California Dispatch

Notes from the AMGEN Tour of California

A good gauge of a stage race’s difficulty are the faces of its journalists and support staff. If you come across a reporter or marshal who is deranged from tiredness and lengthy transfers, sun-blushed to the point of peeling, and clearly questioning their career path, then you know that the parcours is probably a cracker.

Sure, the riders have it tough, but following a difficult stage race is in itself a feat of endurance. If you need any supporting evidence, head to team parking six days into a race and ask the mechanics what day of the week it is. This was pretty much the state of affairs with the Rapha crew at the Tour of California, too, as we manned Tillie, the Mobile Cycle Club, and followed the fortunes of the three Rapha-clad teams in the peloton.

Seeing as it will be a long time before any of us has the wherewithal to turn the past week into a coherent narrative, we’ve opted to show you some of the best images from Andy Bokanev, Rapha’s roving photographer, along with a couple of short notes that should be thoroughly proof-read before making it on to this blog.

Tyre Squeal

The volume and pitch of a team car’s tyre squeal is a directur sportif’s unofficial measure of how hard the riders are going on a descent. If the pace is high enough for the tyres to start wailing a tune, then it’s likely that the riders are pushing it. A fine example of this is the violin-like tone that came from the car while following Barbara Guarischi on Stage 3 of the women’s race.

Barbara is a sprinter and tailed off the back of the peloton on the first of the day’s climbs. She looked relaxed, trading turns with a handful of other riders who had backed off before the climb’s crest. But then, in the time it takes to say, “I can’t find my copy of the race bible, and I know it was just in my hand,” Barbara had put 20 bike lengths between herself and the next rider on the descent. In a matter of seconds she was almost out of sight, brushing past cars in the caravan with the air of someone trying to catch a lift before the doors closed.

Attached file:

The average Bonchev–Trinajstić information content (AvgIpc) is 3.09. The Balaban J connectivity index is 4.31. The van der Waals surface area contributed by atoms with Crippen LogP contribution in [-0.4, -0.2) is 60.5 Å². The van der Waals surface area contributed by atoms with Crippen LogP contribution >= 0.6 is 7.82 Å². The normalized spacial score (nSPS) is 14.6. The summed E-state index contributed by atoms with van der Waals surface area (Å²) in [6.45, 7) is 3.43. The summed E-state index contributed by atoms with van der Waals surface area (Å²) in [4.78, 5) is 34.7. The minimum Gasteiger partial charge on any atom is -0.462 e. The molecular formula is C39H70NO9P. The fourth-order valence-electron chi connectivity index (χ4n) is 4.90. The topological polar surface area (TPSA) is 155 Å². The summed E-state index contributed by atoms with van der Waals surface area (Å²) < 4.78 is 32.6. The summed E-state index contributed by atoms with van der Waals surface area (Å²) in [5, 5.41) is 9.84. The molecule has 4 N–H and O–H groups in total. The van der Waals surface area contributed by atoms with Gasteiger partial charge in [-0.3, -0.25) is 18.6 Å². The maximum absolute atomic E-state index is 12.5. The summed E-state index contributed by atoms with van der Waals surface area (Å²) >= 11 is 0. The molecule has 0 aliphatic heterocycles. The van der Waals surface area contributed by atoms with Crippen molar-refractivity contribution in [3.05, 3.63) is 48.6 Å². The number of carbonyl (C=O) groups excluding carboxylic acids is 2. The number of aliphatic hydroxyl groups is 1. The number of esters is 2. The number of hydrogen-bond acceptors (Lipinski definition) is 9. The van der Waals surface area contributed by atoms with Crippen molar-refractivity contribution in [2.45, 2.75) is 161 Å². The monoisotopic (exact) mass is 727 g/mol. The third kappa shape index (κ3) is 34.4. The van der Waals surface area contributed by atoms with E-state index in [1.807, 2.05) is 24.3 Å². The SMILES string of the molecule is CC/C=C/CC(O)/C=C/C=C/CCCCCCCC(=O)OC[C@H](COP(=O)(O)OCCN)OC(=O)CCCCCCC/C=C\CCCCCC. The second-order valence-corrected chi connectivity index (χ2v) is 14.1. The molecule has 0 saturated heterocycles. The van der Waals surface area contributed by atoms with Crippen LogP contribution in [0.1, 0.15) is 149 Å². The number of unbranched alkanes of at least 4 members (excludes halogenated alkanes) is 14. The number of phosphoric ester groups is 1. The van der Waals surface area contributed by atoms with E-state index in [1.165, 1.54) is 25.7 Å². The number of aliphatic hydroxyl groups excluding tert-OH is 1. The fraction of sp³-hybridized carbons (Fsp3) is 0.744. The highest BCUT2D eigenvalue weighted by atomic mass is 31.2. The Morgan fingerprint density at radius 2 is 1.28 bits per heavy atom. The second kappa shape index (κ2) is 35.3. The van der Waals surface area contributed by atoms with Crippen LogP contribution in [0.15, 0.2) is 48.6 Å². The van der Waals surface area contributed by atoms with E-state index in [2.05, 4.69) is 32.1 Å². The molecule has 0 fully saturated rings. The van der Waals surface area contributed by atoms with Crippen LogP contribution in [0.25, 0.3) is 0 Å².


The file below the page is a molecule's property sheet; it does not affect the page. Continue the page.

Gibraltar Road

Gibraltar [which featured on Stage 3 of the men’s race] is a real climb, and you should ride it. In fact, ride it twice, at least. Ride it slowly, taking pictures and admiring the view above the cloud line, then ride it quickly, picking the straightest line though its pitched corners. It’s the sort of climb that makes most people resort to out-of-the-saddle grinding (in a good way) but quickly rewards the effort with stunning views of the ocean and mountains. Bring suncream, trust us.

The wisdom of photographers

As it often does, the conversation between a couple of race photographers turned to the best technique for washing laundry in a hotel sink. One photographer, who will remain nameless, offered this gem of advice: “Every pair of underpants gets three wears: right way, inside out, and not at all.” What’s worse is that all other participants in the conversation acted as if this advice were canon.

Matching tracksuits and portion sizes

At races like the Tour of California, almost all the riders share a breakfast and dinner buffet laid on by the race organizer. The buffets are served by the hotel’s regular staff, some of whom have come to associate May with skinny bike racers asking for abnormally large portions of rice and pasta. A server at the South Lake Tahoe Resort, which hosted the women’s teams for a couple of nights, asked what sport these improbably hungry guests engaged in. When told about the wonders of road racing, he interrupted to ask, “why would anyone ever do that to themselves?”

The WIGGINS RV

Team WIGGINS, like many of the teams from abroad, were lent an RV to serve as a team bus. This being the land of the ‘road trip’, the RVs were fairly well appointed, including an expanding hatch that doubled the vehicle’s living space. That is, apart from the RV proffered to Team WIGGINS – the expanding hatch broke on first use, leaving the team with a cozily-spaced set of tables and chairs in their ‘living room’. No bother, the team managed to find the perfect system for organizing their limbs that used every available inch of space. From the right angle, it looked like Team WIGGINS had a very sedate game of Twister before sign-on at every stage.

Odds and Ends

  • The reactions of locals ranged from total adoration to complete indifference, a reminder of cycling’s dual status in the USA.
  • The building and dismantling of start and finish villages is worth watching, at least once. It’s a ballet of logistics and manpower that looks like it might fall apart at any moment.
  • The transfers in this year’s Tour of California were really, really long.
  • For all the debate about team radios, it should be remembered that most of the time a team’s radio feed is of such bad quality that it sounds as if someone is shouting ‘eggs and hash’ at the top of their lungs from the window of a flying helicopter. Its tactical use is, most of the time, negligible.